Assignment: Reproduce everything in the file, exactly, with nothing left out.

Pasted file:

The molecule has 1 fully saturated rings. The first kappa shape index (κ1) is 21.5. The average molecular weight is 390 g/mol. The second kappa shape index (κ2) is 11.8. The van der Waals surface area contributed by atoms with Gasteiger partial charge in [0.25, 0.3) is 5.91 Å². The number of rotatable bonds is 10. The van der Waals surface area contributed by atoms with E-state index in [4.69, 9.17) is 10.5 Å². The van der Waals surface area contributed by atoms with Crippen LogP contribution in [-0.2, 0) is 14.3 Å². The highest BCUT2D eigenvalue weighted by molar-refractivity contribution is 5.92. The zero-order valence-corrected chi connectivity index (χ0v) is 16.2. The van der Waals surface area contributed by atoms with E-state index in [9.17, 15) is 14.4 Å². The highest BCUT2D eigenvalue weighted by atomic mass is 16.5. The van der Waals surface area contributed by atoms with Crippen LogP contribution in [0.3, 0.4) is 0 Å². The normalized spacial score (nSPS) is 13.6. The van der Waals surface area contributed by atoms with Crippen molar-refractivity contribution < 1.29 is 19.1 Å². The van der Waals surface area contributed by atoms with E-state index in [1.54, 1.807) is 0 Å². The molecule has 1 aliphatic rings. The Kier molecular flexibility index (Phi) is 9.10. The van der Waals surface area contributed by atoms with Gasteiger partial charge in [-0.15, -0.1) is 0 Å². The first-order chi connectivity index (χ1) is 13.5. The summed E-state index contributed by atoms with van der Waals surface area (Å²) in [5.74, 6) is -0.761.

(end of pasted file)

The molecule has 1 fully saturated rings. The first kappa shape index (κ1) is 21.5. The average molecular weight is 390 g/mol. The second kappa shape index (κ2) is 11.8. The van der Waals surface area contributed by atoms with Gasteiger partial charge in [0.25, 0.3) is 5.91 Å². The number of rotatable bonds is 10. The van der Waals surface area contributed by atoms with E-state index in [4.69, 9.17) is 10.5 Å². The van der Waals surface area contributed by atoms with Crippen LogP contribution in [-0.2, 0) is 14.3 Å². The highest BCUT2D eigenvalue weighted by molar-refractivity contribution is 5.92. The zero-order valence-corrected chi connectivity index (χ0v) is 16.2. The van der Waals surface area contributed by atoms with E-state index in [9.17, 15) is 14.4 Å². The highest BCUT2D eigenvalue weighted by atomic mass is 16.5. The van der Waals surface area contributed by atoms with Crippen LogP contribution in [0.3, 0.4) is 0 Å². The normalized spacial score (nSPS) is 13.6. The van der Waals surface area contributed by atoms with Crippen molar-refractivity contribution < 1.29 is 19.1 Å². The van der Waals surface area contributed by atoms with E-state index in [1.54, 1.807) is 0 Å². The molecule has 1 aliphatic rings. The Kier molecular flexibility index (Phi) is 9.10. The van der Waals surface area contributed by atoms with Gasteiger partial charge in [-0.15, -0.1) is 0 Å². The first-order chi connectivity index (χ1) is 13.5. The summed E-state index contributed by atoms with van der Waals surface area (Å²) in [5.74, 6) is -0.761.